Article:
The influential European Economic and Social Committee (EESC) is this week expected to call on the European Commission to reassess its target for ensuring 10 percent of road fuels come from biofuels by 2020.
The recommendation forms part of a package of proposed changes to current EU environmental policies put forward by the advisory group of employers, employers and other social and business interest groups, which often plays a key role in the European Commissions' decision making process.
Through a series of recommendations, or opinions as they are known, scheduled to be ratified at a plenary session of the Committee this week the consultative body is to advise the commission that "the implications of the 10% target for biofuels in the transport sector should be carefully assessed".
It will also call for more details on how the Commission plans to meet the targets and a commitment that it will "be prepared to modify the approach if it appears to be less effective in carbon reduction than has been hoped, or is having other undesirable effects on the structure of world agriculture or on biodiversity".
The EESC has also signalled it will side with environmental groups in taking a "very critical stance" of the Commission's recent biofuel progress report. The report largely praised moves to promote wider use of biofuels, but the EESC argues it has failed to adequately account for the "manifold problems" associated with wider use of biofuels such as "high production costs and storage problems for bio-diesel and high consumption of water and fertilisers, potentially causing soil destruction, for ethanol… [and] the impact of biofuels on the world market for food".
Environmentalists have repeatedly called for a moratorium on biofuels arguing that the use of land previously used for food crops for biofuel crops such as sugar and palm oil is already leading to increased food prices and shortages. Others have argued that increased demand for palm oil will also lead to an increase in deforestation in countries such as Indonesia, undermining any reduction in carbon emissions associated with using biofuels.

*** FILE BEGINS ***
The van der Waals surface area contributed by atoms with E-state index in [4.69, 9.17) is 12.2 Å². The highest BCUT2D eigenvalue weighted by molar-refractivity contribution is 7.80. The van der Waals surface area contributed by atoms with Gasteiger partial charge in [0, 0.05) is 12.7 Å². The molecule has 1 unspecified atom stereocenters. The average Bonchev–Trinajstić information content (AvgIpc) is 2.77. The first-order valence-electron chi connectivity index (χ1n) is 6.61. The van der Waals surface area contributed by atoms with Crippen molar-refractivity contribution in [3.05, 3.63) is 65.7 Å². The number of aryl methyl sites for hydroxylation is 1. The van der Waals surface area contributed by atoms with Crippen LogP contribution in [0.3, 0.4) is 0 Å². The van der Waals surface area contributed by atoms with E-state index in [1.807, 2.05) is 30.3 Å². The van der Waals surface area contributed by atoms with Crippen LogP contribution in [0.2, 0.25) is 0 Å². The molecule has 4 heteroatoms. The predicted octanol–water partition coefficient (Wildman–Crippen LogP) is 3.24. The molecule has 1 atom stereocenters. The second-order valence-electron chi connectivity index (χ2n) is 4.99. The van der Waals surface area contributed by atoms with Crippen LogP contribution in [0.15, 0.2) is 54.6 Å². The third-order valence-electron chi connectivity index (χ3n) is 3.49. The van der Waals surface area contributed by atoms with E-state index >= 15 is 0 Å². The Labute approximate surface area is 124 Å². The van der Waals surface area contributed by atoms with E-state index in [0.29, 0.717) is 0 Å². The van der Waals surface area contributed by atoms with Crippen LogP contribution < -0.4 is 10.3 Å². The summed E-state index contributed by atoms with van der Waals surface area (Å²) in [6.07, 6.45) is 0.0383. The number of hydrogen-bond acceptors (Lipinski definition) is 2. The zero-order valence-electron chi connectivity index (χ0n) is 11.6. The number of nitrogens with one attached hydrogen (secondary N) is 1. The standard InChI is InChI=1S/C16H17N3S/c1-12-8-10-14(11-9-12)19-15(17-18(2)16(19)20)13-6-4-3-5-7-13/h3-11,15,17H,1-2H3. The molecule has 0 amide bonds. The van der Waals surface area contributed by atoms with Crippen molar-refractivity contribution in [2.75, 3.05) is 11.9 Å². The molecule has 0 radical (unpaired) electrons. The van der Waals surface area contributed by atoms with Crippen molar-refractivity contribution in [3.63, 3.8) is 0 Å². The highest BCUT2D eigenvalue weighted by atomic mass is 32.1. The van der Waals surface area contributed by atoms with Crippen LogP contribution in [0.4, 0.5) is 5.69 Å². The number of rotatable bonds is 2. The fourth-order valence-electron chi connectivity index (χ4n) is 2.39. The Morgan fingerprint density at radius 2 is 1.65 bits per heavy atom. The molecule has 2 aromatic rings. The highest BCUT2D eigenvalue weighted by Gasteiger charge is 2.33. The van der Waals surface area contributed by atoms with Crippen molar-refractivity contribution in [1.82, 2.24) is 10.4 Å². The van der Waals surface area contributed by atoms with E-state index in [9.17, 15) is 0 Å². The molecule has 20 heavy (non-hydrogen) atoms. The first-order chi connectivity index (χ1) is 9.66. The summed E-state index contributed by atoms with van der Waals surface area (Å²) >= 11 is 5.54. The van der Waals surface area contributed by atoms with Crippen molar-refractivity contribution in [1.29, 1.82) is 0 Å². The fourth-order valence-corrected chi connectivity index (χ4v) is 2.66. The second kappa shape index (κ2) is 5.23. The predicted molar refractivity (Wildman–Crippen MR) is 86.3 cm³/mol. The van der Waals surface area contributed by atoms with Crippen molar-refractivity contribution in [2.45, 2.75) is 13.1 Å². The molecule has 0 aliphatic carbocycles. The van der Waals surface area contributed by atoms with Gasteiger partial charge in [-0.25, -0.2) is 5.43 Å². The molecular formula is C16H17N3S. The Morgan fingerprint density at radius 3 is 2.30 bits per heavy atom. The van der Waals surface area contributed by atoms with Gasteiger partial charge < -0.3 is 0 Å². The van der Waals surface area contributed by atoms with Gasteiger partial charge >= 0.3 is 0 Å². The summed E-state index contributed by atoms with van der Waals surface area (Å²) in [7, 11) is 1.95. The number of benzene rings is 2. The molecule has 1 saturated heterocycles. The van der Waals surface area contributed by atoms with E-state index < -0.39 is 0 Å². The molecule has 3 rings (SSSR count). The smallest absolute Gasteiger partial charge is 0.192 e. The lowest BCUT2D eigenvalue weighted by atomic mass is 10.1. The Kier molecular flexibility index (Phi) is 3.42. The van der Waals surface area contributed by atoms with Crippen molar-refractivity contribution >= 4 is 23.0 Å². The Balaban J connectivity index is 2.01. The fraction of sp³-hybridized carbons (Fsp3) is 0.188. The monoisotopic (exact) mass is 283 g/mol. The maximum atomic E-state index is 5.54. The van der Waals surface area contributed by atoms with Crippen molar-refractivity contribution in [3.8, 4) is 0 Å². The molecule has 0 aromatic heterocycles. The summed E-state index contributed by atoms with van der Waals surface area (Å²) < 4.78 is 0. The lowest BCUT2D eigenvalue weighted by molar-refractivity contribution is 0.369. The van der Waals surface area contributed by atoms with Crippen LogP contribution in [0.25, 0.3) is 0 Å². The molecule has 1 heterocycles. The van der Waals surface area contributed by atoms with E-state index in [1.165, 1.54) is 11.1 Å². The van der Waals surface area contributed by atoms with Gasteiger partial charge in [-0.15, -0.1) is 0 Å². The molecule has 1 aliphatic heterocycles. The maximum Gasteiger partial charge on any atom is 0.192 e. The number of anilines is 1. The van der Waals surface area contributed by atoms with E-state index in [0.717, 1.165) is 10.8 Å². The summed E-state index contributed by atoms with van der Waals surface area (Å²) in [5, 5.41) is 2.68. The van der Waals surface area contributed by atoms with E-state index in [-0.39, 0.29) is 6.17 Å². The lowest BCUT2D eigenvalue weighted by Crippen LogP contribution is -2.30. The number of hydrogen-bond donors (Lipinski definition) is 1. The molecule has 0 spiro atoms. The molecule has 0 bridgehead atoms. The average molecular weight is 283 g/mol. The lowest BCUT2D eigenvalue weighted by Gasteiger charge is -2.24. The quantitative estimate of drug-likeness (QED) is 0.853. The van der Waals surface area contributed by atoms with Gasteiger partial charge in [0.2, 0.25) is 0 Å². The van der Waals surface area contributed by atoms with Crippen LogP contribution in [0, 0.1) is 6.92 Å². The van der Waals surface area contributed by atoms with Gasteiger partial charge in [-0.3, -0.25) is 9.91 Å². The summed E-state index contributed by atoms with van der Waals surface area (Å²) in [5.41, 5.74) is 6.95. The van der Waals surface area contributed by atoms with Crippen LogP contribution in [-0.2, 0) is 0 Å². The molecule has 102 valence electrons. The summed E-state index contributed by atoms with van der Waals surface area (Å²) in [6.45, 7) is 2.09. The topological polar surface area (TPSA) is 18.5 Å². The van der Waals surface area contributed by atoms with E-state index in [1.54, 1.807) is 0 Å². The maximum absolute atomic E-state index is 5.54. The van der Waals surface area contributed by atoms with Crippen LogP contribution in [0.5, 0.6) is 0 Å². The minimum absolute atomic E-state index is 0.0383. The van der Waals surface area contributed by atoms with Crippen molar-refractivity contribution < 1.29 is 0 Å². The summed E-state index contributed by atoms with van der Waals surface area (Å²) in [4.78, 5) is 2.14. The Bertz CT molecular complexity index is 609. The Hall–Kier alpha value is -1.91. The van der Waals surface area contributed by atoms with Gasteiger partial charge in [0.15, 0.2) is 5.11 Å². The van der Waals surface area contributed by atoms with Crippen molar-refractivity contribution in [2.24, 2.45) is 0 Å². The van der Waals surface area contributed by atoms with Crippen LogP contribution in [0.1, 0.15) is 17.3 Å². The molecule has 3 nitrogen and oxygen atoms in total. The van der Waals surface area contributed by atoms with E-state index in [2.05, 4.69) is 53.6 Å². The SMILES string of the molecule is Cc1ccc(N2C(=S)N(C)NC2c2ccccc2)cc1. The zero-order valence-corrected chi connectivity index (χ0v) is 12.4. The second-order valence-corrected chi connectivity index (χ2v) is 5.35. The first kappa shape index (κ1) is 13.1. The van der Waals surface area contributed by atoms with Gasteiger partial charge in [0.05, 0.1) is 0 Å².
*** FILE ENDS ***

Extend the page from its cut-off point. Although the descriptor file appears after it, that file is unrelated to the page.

The controversy has already prompted some firms to scrap plans for biofuel-powered fleets with coach company National Express recently cancelling a biofuel trial due to environmental concerns.
To help ensure that increased use of biofuels does not lead to detrimental effects on the environment the EESC is also urging the European Commission increase R&D investment in so-called second generation biofuels produced from non-food crops; introduce a mandatory certification scheme for accrediting sustainable biofuel production; and commit to revising its targets if it is proved that biofuels are leading to environmental damage.
Separately the committee is also calling for a new public awareness campaign across EU members to promote energy efficiency measures and the adoption of "favourable tax regimes" and financing mechanisms to stimulate adoption of energy efficient technologies.
The calls will be welcomed by British Prime Minister Gordon Brown who earlier this year signalled plans for an EU-wide reduction in VAT on energy efficient technologies.
However, European leaders including Brown can expect to face criticism from the Committee for adopting pro-coal energy policies based on the assumption that carbon capture and sequestration technologies are poised to enter the mainstream. While the EESC will recognise that such technologies will have a major role to play in climate protection it argues that proven cost-effective carbon capture technologies do not yet exist and the EC's plans for such technologies are based on "optimistic" assumptions.
The broadly critical nature of the Committee's recommendations further highlight the extent to which business and employee groups are now frequently in closer alignment with environmentalists than with politicians when it comes to matters of environmental policy.
It will be interesting to see if the EESC's advice is adopted by the European Commission, but either way it provides further evidence that there is a growing understanding amongst business leaders that there is more to be gained from recommending workable, sustainable and in many cases stringent environmental legislation than there is from repeatedly lobbying against new green laws.
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